Cleaning up leaking underground storage tank sites (also known by the acronym LUST), is a priority for any state. LUST sites can result in significant damage to the environment and can contaminate local water supplies and make land unfit for use for farming or development. As such, many states have funds and organizational bodies devoted to cleaning up underground storage tank leaks. In Michigan, the Department of Natural Resources and an UST cleanup advisory board are tasked with cleaning up leaking tank sites.
In total, 22,394 releases have been cataloged by the EPA in Michigan, and of these, almost 40% have not been cleaned up. While the EPA has commended the state for making “significant progress” in taking care of the 8,872 leaks that have not been cleaned up, “only 16 percent of releases are high priority. A full 33 percent have so little information about them the state has not identified a priority classification.”
With the large volume of releases in the state, it’s no surprise that the state is taking some time to process them all. However, owners of properties on which LUST are present should look to a recent court ruling when considering whether to wait until the state processes their case or to take proactive measures.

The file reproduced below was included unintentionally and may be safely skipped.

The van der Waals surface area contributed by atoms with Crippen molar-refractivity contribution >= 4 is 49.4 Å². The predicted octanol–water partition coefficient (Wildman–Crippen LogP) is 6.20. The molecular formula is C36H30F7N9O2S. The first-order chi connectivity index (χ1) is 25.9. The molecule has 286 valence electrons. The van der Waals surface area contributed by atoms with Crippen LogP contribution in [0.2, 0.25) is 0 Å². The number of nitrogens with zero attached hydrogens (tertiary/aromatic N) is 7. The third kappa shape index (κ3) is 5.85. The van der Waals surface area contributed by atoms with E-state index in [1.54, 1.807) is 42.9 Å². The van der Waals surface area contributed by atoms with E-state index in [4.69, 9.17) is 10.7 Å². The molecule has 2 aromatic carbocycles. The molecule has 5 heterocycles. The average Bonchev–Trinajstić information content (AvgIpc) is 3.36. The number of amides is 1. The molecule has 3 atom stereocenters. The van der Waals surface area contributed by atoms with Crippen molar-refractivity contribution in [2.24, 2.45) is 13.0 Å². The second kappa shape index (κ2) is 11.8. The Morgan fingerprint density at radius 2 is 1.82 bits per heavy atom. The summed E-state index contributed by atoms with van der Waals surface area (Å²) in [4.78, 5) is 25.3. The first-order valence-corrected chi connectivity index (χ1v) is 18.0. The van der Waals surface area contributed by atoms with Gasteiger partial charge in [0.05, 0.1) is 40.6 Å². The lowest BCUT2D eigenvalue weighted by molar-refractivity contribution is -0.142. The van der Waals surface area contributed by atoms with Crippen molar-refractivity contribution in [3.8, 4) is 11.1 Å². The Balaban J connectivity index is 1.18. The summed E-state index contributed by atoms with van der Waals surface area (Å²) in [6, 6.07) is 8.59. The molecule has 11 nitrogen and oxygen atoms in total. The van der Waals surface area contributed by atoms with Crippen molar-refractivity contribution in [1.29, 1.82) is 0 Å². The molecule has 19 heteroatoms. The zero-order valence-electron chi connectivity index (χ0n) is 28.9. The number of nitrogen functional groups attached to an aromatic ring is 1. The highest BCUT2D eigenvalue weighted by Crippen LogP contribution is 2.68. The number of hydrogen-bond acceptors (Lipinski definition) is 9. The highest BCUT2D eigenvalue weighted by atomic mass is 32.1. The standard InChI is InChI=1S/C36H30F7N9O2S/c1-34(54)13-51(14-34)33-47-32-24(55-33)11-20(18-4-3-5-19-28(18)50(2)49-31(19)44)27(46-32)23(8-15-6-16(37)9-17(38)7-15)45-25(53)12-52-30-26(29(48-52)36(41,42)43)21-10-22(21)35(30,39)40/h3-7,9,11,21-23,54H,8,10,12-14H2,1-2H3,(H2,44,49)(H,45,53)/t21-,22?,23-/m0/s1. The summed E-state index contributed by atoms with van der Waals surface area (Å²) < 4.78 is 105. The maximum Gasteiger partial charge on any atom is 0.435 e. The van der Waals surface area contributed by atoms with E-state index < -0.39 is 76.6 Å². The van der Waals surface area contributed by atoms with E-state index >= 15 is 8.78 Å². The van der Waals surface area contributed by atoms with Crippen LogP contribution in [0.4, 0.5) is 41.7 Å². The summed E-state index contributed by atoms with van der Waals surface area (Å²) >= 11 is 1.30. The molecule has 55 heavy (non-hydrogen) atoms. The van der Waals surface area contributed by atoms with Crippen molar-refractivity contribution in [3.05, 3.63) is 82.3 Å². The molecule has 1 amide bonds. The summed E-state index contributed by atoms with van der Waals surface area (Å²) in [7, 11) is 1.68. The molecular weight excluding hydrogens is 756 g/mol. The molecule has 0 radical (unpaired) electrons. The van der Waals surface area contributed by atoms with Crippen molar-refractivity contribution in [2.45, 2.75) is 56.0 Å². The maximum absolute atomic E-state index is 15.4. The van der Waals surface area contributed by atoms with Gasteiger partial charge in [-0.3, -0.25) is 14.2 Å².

In a recent ruling by the state’s Court of Appeals, “The trial court found that the owner of the USTs and the owners of the properties were liable for past and future response costs, completion of remedial activities, civil fines [and] administrative penalties.” This was after the owner reported the releases on their property and hired a consultant to begin the process of response to the releases, but did not submit a final assessment report as required. The state twice requested this document before filing an official complaint several years later. As this case shows, working with the state for the duration of the process would have saved this property owner time and money.